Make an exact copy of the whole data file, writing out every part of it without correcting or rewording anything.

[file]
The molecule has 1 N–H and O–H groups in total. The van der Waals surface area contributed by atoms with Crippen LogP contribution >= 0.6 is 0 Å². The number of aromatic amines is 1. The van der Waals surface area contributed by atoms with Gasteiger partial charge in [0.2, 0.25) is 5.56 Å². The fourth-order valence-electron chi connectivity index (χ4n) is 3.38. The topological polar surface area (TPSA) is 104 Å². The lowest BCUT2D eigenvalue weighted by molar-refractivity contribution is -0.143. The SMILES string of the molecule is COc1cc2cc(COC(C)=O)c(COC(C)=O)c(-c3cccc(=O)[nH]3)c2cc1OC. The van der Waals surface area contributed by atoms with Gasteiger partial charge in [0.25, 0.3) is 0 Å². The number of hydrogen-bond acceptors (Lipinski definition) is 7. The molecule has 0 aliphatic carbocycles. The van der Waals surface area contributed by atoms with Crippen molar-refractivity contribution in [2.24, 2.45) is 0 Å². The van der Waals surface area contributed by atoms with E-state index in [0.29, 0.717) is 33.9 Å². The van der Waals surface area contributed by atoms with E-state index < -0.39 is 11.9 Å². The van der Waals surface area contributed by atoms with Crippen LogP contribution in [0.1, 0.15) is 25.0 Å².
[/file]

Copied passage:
The molecule has 1 N–H and O–H groups in total. The van der Waals surface area contributed by atoms with Crippen LogP contribution >= 0.6 is 0 Å². The number of aromatic amines is 1. The van der Waals surface area contributed by atoms with Gasteiger partial charge in [0.2, 0.25) is 5.56 Å². The fourth-order valence-electron chi connectivity index (χ4n) is 3.38. The topological polar surface area (TPSA) is 104 Å². The lowest BCUT2D eigenvalue weighted by molar-refractivity contribution is -0.143. The SMILES string of the molecule is COc1cc2cc(COC(C)=O)c(COC(C)=O)c(-c3cccc(=O)[nH]3)c2cc1OC. The van der Waals surface area contributed by atoms with Gasteiger partial charge in [0.25, 0.3) is 0 Å². The number of hydrogen-bond acceptors (Lipinski definition) is 7. The molecule has 0 aliphatic carbocycles. The van der Waals surface area contributed by atoms with Crippen molar-refractivity contribution in [2.24, 2.45) is 0 Å². The van der Waals surface area contributed by atoms with E-state index in [0.29, 0.717) is 33.9 Å². The van der Waals surface area contributed by atoms with E-state index < -0.39 is 11.9 Å². The van der Waals surface area contributed by atoms with Crippen LogP contribution in [0.1, 0.15) is 25.0 Å².